The State of Innocence
and the Fall of Man

By John Dryden

Edited by Jack Lynch,
Rutgers University — Newark

The text comes from Act I and Act II, Scene II of The State of Innocence and the Fall of Man (London, 1674). The full text is also available. Please send corrections and suggestions to Jack Lynch.

Act I.

Scene 1.

Lucifer raising himself on the Lake.

Lucifer.

Is this the Seat our Conqueror has given?
And this the Climate we must change for Heaven?
These Regions and this Realm my Wars have got;
This Mournful Empire is the Loser's Lot:
In Liquid Burnings or on Dry to dwell,
Is all the sad Variety of Hell.
But see, the Victor has recall'd, from far,
Th'Avenging Storms, his Ministers of War:
His Shafts are spent, and his tir'd Thunders sleep;
Nor longer bellow through the Boundless Deep. [10]
Best take th'occasion, and these Waves forsake,
While time is giv'n. Ho, Asmoday, awake,
If thou art he: but Ah! how chang'd from him,
Companion of my Arms! how wan! how dim!
How faded all thy Glories are! I see
My self too well, and my own change, in thee.

Asmoday.

Prince of the Thrones, who, in the Fields of Light,
Led'st forth th'imbattel'd Seraphim to fight,
Who shook the Pow'r of Heavens Eternal State,
Had broke it too, if not upheld by Fate; [20]
But now those hopes are fled: thus low we lie,
Shut from his day, and that contended Skie,
And lost, as far as Heav'nly Forms can die;
Yet, not all perish'd: we defie him still,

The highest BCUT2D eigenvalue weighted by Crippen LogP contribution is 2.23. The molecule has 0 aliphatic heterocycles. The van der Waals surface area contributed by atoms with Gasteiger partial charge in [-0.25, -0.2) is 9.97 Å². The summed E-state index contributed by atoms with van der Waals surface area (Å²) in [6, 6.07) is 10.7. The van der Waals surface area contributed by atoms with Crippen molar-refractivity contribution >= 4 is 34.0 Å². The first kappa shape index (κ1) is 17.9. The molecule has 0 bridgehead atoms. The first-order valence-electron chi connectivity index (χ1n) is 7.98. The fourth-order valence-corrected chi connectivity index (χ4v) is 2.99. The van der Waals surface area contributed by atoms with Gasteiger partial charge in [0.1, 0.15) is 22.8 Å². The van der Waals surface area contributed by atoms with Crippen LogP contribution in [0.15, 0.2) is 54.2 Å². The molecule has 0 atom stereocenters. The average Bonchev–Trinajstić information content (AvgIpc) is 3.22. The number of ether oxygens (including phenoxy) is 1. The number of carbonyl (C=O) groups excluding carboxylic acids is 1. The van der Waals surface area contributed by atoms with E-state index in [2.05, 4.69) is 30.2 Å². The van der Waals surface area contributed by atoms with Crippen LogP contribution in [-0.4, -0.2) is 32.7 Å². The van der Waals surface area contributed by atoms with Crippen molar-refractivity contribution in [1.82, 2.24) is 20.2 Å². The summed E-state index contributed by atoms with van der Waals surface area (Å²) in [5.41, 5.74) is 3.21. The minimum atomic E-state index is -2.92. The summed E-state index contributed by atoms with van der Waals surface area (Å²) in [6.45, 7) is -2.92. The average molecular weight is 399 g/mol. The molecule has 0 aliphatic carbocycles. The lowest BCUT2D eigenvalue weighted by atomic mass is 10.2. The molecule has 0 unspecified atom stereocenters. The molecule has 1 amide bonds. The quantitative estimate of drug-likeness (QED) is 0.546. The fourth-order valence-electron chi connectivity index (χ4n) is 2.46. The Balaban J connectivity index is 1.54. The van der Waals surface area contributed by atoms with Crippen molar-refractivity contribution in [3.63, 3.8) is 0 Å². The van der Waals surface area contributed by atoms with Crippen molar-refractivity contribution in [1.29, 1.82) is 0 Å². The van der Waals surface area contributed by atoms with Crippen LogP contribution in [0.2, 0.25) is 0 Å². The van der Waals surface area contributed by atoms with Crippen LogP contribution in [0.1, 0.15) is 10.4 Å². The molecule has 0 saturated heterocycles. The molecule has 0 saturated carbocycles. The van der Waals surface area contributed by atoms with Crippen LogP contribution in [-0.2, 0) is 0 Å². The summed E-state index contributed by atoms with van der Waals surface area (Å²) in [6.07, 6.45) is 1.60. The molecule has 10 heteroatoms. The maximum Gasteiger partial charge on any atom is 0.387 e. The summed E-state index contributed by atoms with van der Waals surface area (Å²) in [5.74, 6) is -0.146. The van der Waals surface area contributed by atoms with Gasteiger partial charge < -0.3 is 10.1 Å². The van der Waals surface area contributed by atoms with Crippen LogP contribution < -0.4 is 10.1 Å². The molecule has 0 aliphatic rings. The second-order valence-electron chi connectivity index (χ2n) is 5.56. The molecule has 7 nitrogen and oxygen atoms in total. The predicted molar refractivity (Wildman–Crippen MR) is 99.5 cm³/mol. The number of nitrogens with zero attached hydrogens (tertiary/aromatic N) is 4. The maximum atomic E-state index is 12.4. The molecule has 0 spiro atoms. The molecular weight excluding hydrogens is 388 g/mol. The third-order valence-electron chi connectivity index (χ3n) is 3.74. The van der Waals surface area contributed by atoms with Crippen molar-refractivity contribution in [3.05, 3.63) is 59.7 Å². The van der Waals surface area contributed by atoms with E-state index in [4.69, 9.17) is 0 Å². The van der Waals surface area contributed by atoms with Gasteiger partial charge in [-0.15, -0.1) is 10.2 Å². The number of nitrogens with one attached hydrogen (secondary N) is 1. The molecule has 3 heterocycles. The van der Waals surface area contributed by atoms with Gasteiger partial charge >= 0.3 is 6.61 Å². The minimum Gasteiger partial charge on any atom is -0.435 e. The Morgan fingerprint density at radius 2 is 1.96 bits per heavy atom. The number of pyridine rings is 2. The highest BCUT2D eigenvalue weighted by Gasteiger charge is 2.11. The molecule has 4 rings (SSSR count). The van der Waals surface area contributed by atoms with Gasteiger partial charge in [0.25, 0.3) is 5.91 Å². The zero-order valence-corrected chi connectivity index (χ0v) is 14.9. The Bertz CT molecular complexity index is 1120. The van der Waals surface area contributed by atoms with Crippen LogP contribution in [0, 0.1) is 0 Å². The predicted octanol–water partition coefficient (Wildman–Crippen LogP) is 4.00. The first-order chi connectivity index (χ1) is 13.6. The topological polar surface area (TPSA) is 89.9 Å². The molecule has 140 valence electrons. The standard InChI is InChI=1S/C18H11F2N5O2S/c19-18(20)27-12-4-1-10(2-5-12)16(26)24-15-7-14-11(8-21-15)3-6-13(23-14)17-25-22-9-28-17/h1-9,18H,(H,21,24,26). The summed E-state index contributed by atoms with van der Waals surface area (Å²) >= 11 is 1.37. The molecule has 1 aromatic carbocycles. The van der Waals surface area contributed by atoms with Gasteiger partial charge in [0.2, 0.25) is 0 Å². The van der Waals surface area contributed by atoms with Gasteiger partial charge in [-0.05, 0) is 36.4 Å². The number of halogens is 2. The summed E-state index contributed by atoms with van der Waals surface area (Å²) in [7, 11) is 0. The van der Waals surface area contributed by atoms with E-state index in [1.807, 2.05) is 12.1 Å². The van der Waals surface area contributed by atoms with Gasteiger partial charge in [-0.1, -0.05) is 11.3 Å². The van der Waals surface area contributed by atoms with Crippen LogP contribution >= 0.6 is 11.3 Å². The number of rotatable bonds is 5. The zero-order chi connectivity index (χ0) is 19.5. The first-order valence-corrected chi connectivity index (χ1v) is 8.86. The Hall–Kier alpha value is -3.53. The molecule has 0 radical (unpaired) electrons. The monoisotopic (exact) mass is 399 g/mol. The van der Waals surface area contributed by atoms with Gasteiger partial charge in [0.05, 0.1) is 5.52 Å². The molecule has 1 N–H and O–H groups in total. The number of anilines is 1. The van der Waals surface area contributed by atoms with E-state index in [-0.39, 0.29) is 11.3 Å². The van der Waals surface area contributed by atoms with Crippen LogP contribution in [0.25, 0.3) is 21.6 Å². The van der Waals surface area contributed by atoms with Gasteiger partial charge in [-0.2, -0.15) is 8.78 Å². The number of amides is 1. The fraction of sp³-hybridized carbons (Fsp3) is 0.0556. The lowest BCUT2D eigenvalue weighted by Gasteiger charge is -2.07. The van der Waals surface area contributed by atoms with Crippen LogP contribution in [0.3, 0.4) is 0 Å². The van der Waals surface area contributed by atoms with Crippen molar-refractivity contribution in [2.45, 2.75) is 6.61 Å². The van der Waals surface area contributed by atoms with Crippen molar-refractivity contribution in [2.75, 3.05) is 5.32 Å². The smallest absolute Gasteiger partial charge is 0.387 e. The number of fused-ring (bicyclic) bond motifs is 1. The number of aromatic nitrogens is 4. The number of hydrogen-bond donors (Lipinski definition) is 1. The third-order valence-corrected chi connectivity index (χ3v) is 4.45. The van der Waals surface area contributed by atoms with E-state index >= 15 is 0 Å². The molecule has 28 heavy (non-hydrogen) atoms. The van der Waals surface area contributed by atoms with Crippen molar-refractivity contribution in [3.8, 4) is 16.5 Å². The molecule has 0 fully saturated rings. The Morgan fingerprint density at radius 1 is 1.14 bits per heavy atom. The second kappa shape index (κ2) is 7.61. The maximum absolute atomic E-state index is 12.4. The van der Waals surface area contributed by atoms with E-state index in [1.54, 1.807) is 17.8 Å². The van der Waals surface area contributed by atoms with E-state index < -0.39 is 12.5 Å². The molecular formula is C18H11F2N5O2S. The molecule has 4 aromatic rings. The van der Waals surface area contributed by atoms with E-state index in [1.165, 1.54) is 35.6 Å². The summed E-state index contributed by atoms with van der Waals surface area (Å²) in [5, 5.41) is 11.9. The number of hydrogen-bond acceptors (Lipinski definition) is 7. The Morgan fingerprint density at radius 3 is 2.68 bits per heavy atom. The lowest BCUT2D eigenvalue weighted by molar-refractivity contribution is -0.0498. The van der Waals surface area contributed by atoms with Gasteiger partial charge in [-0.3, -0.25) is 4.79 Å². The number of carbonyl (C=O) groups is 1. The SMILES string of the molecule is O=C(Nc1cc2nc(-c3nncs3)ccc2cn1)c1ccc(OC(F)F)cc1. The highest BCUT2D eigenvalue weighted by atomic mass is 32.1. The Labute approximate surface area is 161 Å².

And yet wage War, with our unconquer'd Will.

Lucif.

Strength may return.

Asm.

Already of thy Vertue I partake,
Erected by thy Voice.

Lucif.

— See on the Lake
Our Troops like scatter'd Leaves in Autumn, lie: [30]
First let us raise our selves, and seek the drie,
Perhaps more easie dwelling.

Asm.

— From the Beach,
Thy well-known Voice the sleeping Gods will reach,
And wake th'Immortal Sence with Thunders noise
Had quell'd, and Lightning, deep had driv'n within 'em.

Lucif.

With Wings expanded wide, our selves we'll rear,
And fly incumbent on the dusky Air:
Hell thy new Lord receive.
Heaven cannot envy me an Empire here. [40]

[Both fly to dry Land.]

Asm.

Thus far we have prevail'd; if that be gain
Which is but change of place, not change of pain.
Now summon we the rest.

Lucif.

Dominions, Pow'rs, ye Chiefs of Heav'n's bright Host,
(Of Heav'n, once yours; but now, in Battel, lost)
Wake from your slumber: Are your Beds of Down?
Sleep you so easie there? or fear the frown
Of him who threw you thence, and joys to see
Your abject state confess his Victory?
Rise, rise, ere from his Battlements he view [50]
Your prostrate postures, and his Bolts renew,
To strike you deeper down.

Asm.

— They wake, they hear,
Shake off their slumber first, and next their fear;
And only for th'appointed Signal stay.

Lucif.